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Hispanic assimilation: are we there yet?

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dc.contributor.advisor Driskell, Robyn Bateman.
dc.contributor.author McMahon, Debbie Hardman.
dc.contributor.other Baylor University. Dept. of Sociology. en
dc.date.copyright 2008-05
dc.identifier.uri http://hdl.handle.net/2104/5175
dc.description.abstract Hispanics made up 15% of the population in 2005 and the Census predicts that 25% of this country’s population will be Hispanic by 2050 (Sullivan, 2007). 70% of the nation’s growth during the last decade has been immigrants, the largest portion Hispanic. As the role of Hispanics in American society increases, the facts surrounding Hispanic assimilation become more important to everyone. Beginning in 2006, the General Social Survey was administered in Spanish or English, the primary language of the respondent. By including Hispanic respondents previously excluded from the survey, valuable information is obtained. Using this data, logistic regression is employed to examine factors that contribute to assimilation using primary language as a proxy. Comparing English-speaking Hispanics with Spanish-speaking Hispanics, distinctions in demographic variables and values are examined. en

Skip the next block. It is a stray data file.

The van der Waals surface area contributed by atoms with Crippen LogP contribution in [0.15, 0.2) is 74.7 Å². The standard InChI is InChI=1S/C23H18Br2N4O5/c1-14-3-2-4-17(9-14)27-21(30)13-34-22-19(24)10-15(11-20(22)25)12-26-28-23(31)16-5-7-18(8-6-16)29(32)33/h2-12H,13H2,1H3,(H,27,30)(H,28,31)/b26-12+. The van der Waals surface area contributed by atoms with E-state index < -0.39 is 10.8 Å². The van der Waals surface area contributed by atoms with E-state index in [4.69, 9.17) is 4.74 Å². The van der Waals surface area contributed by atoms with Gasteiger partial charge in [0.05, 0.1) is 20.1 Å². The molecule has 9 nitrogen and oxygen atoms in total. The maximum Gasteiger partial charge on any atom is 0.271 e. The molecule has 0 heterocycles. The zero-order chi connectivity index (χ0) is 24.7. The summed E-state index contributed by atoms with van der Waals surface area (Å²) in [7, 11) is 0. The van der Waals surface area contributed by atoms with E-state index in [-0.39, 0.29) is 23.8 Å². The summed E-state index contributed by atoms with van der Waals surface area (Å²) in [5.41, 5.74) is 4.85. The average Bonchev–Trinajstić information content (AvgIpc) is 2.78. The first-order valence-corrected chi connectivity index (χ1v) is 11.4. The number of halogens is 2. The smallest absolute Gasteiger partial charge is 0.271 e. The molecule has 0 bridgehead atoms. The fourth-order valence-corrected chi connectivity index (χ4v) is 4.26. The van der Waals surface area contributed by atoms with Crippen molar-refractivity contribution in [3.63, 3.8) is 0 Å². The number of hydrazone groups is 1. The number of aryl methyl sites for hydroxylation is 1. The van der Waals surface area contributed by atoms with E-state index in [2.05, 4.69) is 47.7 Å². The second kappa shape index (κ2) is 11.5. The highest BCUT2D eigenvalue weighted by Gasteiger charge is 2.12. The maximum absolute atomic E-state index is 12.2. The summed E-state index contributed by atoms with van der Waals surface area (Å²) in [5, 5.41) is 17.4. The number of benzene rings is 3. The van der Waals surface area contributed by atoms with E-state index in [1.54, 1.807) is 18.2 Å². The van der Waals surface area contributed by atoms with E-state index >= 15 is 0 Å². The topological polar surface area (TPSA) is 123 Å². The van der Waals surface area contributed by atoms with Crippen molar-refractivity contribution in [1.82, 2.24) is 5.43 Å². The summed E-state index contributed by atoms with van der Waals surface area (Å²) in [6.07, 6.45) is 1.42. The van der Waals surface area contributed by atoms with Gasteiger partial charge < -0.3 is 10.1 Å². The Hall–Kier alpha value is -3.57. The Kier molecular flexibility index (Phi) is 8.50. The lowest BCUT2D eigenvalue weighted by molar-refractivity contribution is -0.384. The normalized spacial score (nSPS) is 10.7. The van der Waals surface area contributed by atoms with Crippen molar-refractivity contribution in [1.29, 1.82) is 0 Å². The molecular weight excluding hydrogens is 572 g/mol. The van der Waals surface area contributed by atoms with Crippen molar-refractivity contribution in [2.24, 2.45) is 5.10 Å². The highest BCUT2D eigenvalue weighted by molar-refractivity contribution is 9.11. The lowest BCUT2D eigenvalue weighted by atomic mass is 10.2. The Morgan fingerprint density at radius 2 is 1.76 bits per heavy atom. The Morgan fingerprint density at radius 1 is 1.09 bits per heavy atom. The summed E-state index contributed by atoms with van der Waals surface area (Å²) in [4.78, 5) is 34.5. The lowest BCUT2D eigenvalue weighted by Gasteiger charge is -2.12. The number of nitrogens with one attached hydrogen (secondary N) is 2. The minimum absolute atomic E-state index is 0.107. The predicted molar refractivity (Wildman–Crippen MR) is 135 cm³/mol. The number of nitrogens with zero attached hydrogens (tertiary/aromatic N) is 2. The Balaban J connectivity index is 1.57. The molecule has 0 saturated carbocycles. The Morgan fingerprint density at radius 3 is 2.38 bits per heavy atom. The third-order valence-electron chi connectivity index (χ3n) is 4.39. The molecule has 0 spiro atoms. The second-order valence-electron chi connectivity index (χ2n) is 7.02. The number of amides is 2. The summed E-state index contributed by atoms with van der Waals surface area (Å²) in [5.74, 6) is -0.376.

dc.rights Baylor University theses are protected by copyright. They may be viewed from this source for any purpose, but reproduction or distribution in any format is prohibited without written permission. Contact librarywebmaster@baylor.edu for inquiries about permission. en
dc.subject Hispanic Americans -- Cultural assimilation. en
dc.subject Hispanic Americans -- Social conditions. en
dc.subject Hispanic Americans -- Languages. en
dc.title Hispanic assimilation: are we there yet? en
dc.type Thesis en
dc.description.degree M.A. en
dc.rights.accessrights Baylor University access only en
dc.contributor.department Sociology. en


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